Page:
Yet, Sundquist apparently doesn't have to play by these rules, because he's not a member of the media. Here's my response to Ted's aforementioned tweet:
@Ted_Sundquist "History of less than exemplary behavior"? No DEN media has reported. To write this, you must be willing to share details?
Again, not claiming to know more than Sundquist - but if you're going to be the one leading the way on calling a player's behavior less than "exemplary" in a public setting and without qualifying it with perhaps a "I'm told by an anonymous source within the organization" then don't you have to substantiate the claim? Sundquist's response:
@IAOFM There's your first problem. And don't confuse me with Denver media.
Admittedly, this confused me a bit. I'll presume here that the "first problem" Sundquist refers to is the lack of reporting on Lloyd's purported bad behavior. My reply:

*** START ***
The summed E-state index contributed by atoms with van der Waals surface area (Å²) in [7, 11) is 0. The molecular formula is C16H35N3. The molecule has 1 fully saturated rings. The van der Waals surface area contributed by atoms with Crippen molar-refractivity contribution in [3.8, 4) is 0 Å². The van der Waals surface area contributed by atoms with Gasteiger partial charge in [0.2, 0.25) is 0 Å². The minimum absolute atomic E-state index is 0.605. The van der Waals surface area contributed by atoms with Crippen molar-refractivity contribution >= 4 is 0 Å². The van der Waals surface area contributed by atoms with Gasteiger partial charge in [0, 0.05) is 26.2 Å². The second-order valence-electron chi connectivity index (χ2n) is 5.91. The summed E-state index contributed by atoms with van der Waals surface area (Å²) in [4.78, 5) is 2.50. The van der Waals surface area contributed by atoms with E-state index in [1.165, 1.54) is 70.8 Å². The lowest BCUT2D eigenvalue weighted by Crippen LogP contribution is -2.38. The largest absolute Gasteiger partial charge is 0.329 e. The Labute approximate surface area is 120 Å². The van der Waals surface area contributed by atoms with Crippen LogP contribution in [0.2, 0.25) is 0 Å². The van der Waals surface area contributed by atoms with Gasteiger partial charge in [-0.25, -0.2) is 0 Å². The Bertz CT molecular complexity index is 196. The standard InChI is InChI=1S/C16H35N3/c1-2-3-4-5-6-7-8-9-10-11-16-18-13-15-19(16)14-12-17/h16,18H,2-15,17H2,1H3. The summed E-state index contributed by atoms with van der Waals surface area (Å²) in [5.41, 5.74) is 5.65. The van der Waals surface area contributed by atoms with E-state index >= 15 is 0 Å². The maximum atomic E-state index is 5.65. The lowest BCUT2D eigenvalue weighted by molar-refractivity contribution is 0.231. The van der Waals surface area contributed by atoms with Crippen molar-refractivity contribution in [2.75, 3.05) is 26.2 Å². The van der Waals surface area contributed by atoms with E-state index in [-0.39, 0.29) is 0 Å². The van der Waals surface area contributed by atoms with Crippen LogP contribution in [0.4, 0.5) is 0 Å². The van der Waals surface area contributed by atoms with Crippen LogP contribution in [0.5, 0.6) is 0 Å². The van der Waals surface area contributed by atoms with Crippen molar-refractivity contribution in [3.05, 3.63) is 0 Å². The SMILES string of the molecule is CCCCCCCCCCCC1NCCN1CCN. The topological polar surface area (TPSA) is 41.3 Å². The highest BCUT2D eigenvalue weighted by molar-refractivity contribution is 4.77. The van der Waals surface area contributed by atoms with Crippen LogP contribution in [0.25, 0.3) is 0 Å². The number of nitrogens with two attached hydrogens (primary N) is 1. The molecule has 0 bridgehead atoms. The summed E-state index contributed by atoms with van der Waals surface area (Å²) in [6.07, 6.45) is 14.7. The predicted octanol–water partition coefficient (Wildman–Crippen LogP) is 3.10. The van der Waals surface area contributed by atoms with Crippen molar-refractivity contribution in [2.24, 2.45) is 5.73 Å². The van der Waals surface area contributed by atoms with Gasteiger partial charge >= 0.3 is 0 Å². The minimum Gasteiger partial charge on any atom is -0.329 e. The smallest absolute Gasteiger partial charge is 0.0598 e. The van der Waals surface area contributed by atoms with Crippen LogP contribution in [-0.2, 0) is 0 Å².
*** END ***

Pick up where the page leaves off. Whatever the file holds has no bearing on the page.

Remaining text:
@Ted_Sundquist With all due respect how can you write something like that without substantiating it, esp. if you're the only one writing it?
Unfortunately, that's where the conversation ended. Odds are, Sundquist knows something the rest of us don't. Perhaps the only important takeaway from all of this is that maybe there is something to the theory that Brandon Lloyd has been something less than the good soldier I portrayed him to be yesterday. I can't fathom a reason for Sundquist to fabricate such a claim. All I know is, if I were one of his sources within the organization (again, presuming that's where this originated, since he did not come out and say so himself), I sure as hell wouldn't be confiding in him anymore...